A person’s gender is a completely personal, internal assessment of who they are: how they perceive themself and how they wish others to perceive them. Gender isn’t just about how a person looks on the outside or how they dress; it is a big mix of different traits and qualities that a person feels best fits them and their feeling of what identity is true to who they are. This makes each person’s gender unique and personal.
Because identity is so personal, it often happens that parts of it change as a person grows, including their understanding of their gender. Some transgender people know from a very young age that their gender is different than what they were assigned at birth, and they are insistent, consistent and persistent with telling others about their gender. Some transgender people don’t know it, or don’t have the language to express their gender, until they are older, which is a perfectly natural experience.
If you want to learn more about gender, you may enjoy reading this article: “Understanding Gender.”
LGB-identified trans teens
Another very personal part of a person’s identity is their sexuality. A person’s sexuality is related to their gender, because it puts their gender against the gender of people they find attractive or love. While sexuality and gender are reliant on each other, you can’t know a
person’s sexuality just from knowing their gender, even if the person is transgender. If you know that someone is a male, whether he is transgender or not, you don’t know his sexuality unless you know who he is attracted to. A male, transgender or not, who is only attracted to females is straight (heterosexual) regardless of the gender assigned given at birth. Similarly, a male, transgender or not, who is only attracted to other males is gay (homosexual) regardless of the gender assigned at birth.
For nonbinary people, sexuality can be a little harder. Because sexuality, like gender, is very personal, it can be unique from person to person, so nonbinary people define their sexuality how it feels best for them. Many times, this is by the binary pole of the gender spectrum they are closer to, but that is not always the case.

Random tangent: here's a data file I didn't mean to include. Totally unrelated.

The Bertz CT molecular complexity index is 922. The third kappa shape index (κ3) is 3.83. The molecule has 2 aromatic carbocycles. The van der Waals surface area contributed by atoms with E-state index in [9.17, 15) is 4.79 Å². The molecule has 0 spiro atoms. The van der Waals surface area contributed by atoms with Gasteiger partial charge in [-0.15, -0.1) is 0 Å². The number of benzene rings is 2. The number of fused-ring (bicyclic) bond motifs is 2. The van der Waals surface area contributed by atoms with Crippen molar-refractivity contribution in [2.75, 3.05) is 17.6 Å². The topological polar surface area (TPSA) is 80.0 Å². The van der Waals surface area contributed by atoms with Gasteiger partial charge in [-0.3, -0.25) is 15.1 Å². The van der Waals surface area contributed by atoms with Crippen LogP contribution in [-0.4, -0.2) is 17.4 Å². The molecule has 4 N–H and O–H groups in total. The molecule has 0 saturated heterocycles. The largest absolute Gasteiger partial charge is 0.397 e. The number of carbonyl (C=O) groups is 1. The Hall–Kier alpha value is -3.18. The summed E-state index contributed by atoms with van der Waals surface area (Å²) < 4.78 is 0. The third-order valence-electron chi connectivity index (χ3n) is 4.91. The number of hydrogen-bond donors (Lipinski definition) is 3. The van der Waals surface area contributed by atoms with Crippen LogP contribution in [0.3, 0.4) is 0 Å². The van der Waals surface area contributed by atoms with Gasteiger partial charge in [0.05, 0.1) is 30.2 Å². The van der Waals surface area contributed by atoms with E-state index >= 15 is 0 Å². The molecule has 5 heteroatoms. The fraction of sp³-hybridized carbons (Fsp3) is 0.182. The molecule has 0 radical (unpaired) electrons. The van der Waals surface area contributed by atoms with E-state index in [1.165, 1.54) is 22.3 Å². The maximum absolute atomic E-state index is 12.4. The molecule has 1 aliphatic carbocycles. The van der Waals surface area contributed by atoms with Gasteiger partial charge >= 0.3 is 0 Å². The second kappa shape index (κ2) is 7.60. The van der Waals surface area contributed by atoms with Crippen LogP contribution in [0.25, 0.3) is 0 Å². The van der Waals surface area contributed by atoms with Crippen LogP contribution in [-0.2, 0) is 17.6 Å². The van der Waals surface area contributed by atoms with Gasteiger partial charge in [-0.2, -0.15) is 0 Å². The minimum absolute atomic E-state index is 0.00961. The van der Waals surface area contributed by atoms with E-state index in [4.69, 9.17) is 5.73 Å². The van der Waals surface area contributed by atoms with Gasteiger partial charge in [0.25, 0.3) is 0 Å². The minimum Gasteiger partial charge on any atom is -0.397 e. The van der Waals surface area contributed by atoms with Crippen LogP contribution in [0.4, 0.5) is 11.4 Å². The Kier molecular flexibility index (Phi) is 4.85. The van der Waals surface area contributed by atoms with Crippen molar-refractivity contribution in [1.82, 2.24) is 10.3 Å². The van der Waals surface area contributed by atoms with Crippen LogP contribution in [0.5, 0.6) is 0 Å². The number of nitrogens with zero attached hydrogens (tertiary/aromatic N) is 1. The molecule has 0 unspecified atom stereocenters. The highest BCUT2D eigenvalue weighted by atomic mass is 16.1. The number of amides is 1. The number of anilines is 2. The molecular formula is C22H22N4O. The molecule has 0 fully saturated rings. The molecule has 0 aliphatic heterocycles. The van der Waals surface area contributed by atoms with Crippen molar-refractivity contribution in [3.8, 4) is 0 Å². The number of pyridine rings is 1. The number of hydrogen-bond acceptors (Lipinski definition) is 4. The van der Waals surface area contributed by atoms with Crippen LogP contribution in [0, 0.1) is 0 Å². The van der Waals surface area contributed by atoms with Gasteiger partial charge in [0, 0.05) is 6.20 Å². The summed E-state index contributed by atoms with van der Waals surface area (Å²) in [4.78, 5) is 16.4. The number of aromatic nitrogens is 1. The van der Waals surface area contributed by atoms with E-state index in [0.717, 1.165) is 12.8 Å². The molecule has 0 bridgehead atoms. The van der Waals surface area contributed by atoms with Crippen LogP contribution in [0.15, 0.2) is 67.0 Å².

Many transgender youth feel uncomfortable or stressed about figuring out their sexuality and gender because it is often made to seem like sexuality and gender alone determine each other rather than acknowledging that the gender of the person they’re attracted to is key in finding sexuality. If your child is transgender or questioning their gender identity, you may find that you have to be patient with them. They may try out a lot of different labels and identities before they figure themself out, and that is OK. It doesn’t mean that they are not transgender or otherwise LGBT+, it just means that they are trying to figure out exactly who they are, trying to learn about themself.
It can be distressing to watch your child struggle with figuring out their sexuality and gender, especially if they are continually trying new labels that you feel are contradictory. Your child is likely just as frustrated as you are, if not more so, and it is OK to offer help, but it’s recommended to avoid showing your frustration. Try to remember that it’s good if your child is sharing each new development with you, as frustrating as it can be to watch. After all, many LGBT+ youth (yes, not just transgender) go through long periods of questioning and uncertainty, while trying to find what really fits them. The fact that your child is sharing one of the most difficult parts of their journey with you means that you are helping them, and that you have done something very, very right.